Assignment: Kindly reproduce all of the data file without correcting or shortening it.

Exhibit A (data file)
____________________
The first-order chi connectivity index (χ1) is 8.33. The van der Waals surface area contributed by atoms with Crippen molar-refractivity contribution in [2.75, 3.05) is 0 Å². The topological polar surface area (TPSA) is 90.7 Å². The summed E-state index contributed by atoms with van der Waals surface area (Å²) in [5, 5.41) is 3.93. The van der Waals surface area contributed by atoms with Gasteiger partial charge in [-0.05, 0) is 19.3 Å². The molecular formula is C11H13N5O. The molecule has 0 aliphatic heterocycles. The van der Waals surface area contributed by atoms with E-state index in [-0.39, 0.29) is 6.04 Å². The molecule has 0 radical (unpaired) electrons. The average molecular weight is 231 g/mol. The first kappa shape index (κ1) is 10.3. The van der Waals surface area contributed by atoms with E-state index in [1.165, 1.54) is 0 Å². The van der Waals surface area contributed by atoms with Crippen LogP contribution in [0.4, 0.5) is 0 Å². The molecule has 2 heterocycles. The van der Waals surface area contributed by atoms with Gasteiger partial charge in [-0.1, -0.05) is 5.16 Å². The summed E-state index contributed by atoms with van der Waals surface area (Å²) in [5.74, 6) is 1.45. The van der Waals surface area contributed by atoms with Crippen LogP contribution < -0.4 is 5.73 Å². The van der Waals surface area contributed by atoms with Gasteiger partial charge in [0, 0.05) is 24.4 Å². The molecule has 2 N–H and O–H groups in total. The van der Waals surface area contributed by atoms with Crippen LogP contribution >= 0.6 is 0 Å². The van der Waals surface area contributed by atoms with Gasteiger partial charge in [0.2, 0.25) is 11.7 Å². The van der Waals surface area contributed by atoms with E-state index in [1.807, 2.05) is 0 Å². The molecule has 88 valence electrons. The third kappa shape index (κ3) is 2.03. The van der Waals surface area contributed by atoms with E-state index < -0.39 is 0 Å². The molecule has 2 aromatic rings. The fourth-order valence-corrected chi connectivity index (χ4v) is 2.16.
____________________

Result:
The first-order chi connectivity index (χ1) is 8.33. The van der Waals surface area contributed by atoms with Crippen molar-refractivity contribution in [2.75, 3.05) is 0 Å². The topological polar surface area (TPSA) is 90.7 Å². The summed E-state index contributed by atoms with van der Waals surface area (Å²) in [5, 5.41) is 3.93. The van der Waals surface area contributed by atoms with Gasteiger partial charge in [-0.05, 0) is 19.3 Å². The molecular formula is C11H13N5O. The molecule has 0 aliphatic heterocycles. The van der Waals surface area contributed by atoms with E-state index in [-0.39, 0.29) is 6.04 Å². The molecule has 0 radical (unpaired) electrons. The average molecular weight is 231 g/mol. The first kappa shape index (κ1) is 10.3. The van der Waals surface area contributed by atoms with E-state index in [1.165, 1.54) is 0 Å². The van der Waals surface area contributed by atoms with Crippen LogP contribution in [0.4, 0.5) is 0 Å². The molecule has 2 heterocycles. The van der Waals surface area contributed by atoms with Gasteiger partial charge in [-0.1, -0.05) is 5.16 Å². The summed E-state index contributed by atoms with van der Waals surface area (Å²) in [5.74, 6) is 1.45. The van der Waals surface area contributed by atoms with Crippen LogP contribution < -0.4 is 5.73 Å². The van der Waals surface area contributed by atoms with Gasteiger partial charge in [0, 0.05) is 24.4 Å². The molecule has 2 N–H and O–H groups in total. The van der Waals surface area contributed by atoms with Crippen LogP contribution >= 0.6 is 0 Å². The van der Waals surface area contributed by atoms with Gasteiger partial charge in [0.2, 0.25) is 11.7 Å². The van der Waals surface area contributed by atoms with E-state index in [1.807, 2.05) is 0 Å². The molecule has 88 valence electrons. The third kappa shape index (κ3) is 2.03. The van der Waals surface area contributed by atoms with E-state index < -0.39 is 0 Å². The molecule has 2 aromatic rings. The fourth-order valence-corrected chi connectivity index (χ4v) is 2.16.